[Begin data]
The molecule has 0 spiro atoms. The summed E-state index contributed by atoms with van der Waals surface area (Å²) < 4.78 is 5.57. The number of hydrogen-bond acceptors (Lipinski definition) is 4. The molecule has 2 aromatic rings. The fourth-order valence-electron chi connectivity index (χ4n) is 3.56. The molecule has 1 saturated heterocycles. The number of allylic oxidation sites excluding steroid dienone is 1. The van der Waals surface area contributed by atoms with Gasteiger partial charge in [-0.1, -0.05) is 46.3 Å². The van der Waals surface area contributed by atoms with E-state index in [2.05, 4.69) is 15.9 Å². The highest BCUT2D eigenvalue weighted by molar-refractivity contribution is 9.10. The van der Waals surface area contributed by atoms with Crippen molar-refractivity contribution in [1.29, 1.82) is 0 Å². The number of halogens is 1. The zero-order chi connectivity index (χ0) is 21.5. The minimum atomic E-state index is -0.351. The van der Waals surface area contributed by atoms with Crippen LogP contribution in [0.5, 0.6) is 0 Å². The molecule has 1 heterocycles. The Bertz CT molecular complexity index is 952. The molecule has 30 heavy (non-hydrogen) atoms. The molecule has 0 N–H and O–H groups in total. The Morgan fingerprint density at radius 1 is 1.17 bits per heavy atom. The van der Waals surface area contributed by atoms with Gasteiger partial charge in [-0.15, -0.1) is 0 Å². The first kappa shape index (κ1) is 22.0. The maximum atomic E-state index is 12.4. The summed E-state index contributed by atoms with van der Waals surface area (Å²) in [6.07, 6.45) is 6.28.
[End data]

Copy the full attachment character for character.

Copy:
The molecule has 0 spiro atoms. The summed E-state index contributed by atoms with van der Waals surface area (Å²) < 4.78 is 5.57. The number of hydrogen-bond acceptors (Lipinski definition) is 4. The molecule has 2 aromatic rings. The fourth-order valence-electron chi connectivity index (χ4n) is 3.56. The molecule has 1 saturated heterocycles. The number of allylic oxidation sites excluding steroid dienone is 1. The van der Waals surface area contributed by atoms with Gasteiger partial charge in [-0.1, -0.05) is 46.3 Å². The van der Waals surface area contributed by atoms with E-state index in [2.05, 4.69) is 15.9 Å². The highest BCUT2D eigenvalue weighted by molar-refractivity contribution is 9.10. The van der Waals surface area contributed by atoms with Crippen molar-refractivity contribution in [1.29, 1.82) is 0 Å². The number of halogens is 1. The zero-order chi connectivity index (χ0) is 21.5. The minimum atomic E-state index is -0.351. The van der Waals surface area contributed by atoms with Crippen LogP contribution in [0.5, 0.6) is 0 Å². The molecule has 1 heterocycles. The Bertz CT molecular complexity index is 952. The molecule has 30 heavy (non-hydrogen) atoms. The molecule has 0 N–H and O–H groups in total. The Morgan fingerprint density at radius 1 is 1.17 bits per heavy atom. The van der Waals surface area contributed by atoms with Gasteiger partial charge in [-0.15, -0.1) is 0 Å². The first kappa shape index (κ1) is 22.0. The maximum atomic E-state index is 12.4. The summed E-state index contributed by atoms with van der Waals surface area (Å²) in [6.07, 6.45) is 6.28.